The context of this competition are that thousands of kids auditioned either via submission of an on-line video or at several open casting calls, for the chance to appear as a character on Glee in several episodes this coming season.  Twelve kids were picked not only on their singing ability but also on their "under dog" factor as they all have to appear like the geeks and nerds that are in the cast of Glee.  Let's just say that with maybe one exception, I don't think any of these kids would ever end up on American Idol, even though they all can most likely sing just as well as the ones I've seen on that show.  The people who picked the final contestants, who also serve as the other judges on The Glee Project besides Murphy, are Robert Ulrich who is the casting director for Glee and Zach Woodlee who is the principal choreographer for Glee.

Ulrich, Woodlee and Anders
Each week the contestants are given a homework assignment around a "theme" for that week.  Topics like "Individuality" and "Theatricality" are the themes, and these themes and the songs that represent them are usually taken right from an actual episode of Glee where the choir members on the show dealt with a similar theme that they had to find a way to best represent.   The contestants then perform the song for a mystery guest who, so far, have been members of the recurring cast of Glee.   The mystery guest picks who they think best represented the theme of that week and that person gets a one on one coaching session with the mystery guest as well as is featured more prominently in the second competition part of each week's episode, the group music video.  For the music video, each contestant records their part of the song with vocal arranger Nikki Anders, who, like Ulrich and Woodlee, performs that same role on Glee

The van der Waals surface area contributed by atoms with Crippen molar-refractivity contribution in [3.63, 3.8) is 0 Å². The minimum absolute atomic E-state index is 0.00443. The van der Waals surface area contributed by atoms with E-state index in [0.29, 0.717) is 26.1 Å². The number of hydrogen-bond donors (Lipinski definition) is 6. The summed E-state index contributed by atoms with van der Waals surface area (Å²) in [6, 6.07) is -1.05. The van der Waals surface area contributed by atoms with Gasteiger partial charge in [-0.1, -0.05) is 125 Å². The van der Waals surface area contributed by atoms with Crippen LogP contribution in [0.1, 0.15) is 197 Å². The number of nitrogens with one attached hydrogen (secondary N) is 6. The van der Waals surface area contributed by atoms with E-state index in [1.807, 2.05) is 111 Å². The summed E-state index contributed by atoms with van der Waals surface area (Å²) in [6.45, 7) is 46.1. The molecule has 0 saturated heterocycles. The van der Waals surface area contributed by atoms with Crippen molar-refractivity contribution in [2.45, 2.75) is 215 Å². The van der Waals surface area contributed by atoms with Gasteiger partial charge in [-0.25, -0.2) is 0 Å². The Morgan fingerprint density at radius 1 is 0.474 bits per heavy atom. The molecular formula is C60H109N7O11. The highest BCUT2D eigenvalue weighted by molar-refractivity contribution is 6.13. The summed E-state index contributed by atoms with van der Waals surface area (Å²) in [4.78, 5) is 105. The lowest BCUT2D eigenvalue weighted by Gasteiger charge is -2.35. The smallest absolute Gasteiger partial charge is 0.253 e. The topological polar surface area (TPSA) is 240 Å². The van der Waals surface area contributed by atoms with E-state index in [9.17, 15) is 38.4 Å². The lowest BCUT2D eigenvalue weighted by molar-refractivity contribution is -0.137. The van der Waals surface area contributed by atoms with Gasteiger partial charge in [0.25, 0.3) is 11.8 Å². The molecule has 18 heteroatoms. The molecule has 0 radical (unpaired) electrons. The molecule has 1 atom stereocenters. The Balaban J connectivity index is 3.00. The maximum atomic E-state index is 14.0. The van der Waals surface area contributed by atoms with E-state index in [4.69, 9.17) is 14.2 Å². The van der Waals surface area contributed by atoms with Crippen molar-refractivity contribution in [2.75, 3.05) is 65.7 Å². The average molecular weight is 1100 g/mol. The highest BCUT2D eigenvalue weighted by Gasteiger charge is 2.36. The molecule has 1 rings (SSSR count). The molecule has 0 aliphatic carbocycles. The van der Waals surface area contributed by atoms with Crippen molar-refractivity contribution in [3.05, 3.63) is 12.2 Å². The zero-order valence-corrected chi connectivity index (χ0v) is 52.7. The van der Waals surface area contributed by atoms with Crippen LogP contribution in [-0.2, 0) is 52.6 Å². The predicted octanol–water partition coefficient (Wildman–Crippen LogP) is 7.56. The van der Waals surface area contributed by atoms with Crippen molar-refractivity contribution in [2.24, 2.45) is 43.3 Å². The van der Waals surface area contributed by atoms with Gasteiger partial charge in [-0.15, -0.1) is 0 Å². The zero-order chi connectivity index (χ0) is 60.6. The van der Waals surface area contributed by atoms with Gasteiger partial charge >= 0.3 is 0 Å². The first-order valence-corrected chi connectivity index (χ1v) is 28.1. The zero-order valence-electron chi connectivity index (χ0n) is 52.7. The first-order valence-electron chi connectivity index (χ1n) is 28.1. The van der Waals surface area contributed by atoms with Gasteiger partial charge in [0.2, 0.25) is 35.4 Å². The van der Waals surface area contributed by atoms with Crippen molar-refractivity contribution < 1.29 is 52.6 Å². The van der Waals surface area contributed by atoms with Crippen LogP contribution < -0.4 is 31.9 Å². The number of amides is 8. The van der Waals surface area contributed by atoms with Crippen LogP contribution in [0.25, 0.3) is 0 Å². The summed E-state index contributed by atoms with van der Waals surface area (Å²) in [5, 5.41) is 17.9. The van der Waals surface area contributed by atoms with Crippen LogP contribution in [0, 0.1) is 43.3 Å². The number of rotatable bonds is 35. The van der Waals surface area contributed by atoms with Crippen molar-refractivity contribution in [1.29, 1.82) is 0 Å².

Based on each contestant's performance in the music video as well as how they acted during the filming of the video, the final call back list is created.  The "Bottom Three" on the Call Back List are then given a "Last chance recital" where they are given a specific song to sing that best represents them and they perform this song in front of Ulrich, Woodlee and Murphy.   Once the judges have made their decision, Ulrich tells the kids that the "list is up" and we watch as each of the "bottom three" walks the long hallway to see if their name is or isn't on the call back list.  

Ulrich, Murphy and Woodlee decide
who won't make the call back list.
Now, I do like how this show is all about the under dog, or outcast, getting a chance to succeed.  And, like I said above, every one in the cast has a great voice but it really ultimately comes down to if Murphy thinks there is a part on Glee that he can write for the finalist's specific type or personality.  So ultimately it doesn't matter how talented the kids are, but is more about the way they look, or act or how well they work with others.  So most week's I've found the person that I thought would have no chance of being cut being the person that gets eliminated, which makes the show that more exciting.

I also like how Ulrich serves as the "father" to the cast while Woodlee is the "older brother" and Anders the "big sister."   Ulrich and Woodlee are usually almost brought to tears or have huge smiles on their faces in the final competition round, they are that proud of the kids and that connected to them.   They also have said over and over again how difficult it is in eliminating someone, as unlike other reality competition type shows where the outcasts are hardly every represented, on this show the contestants are almost all outcasts, so every time one gets eliminated it hurts that much more.

So, check out The Glee Project on Oxygen if you aren't already watching it.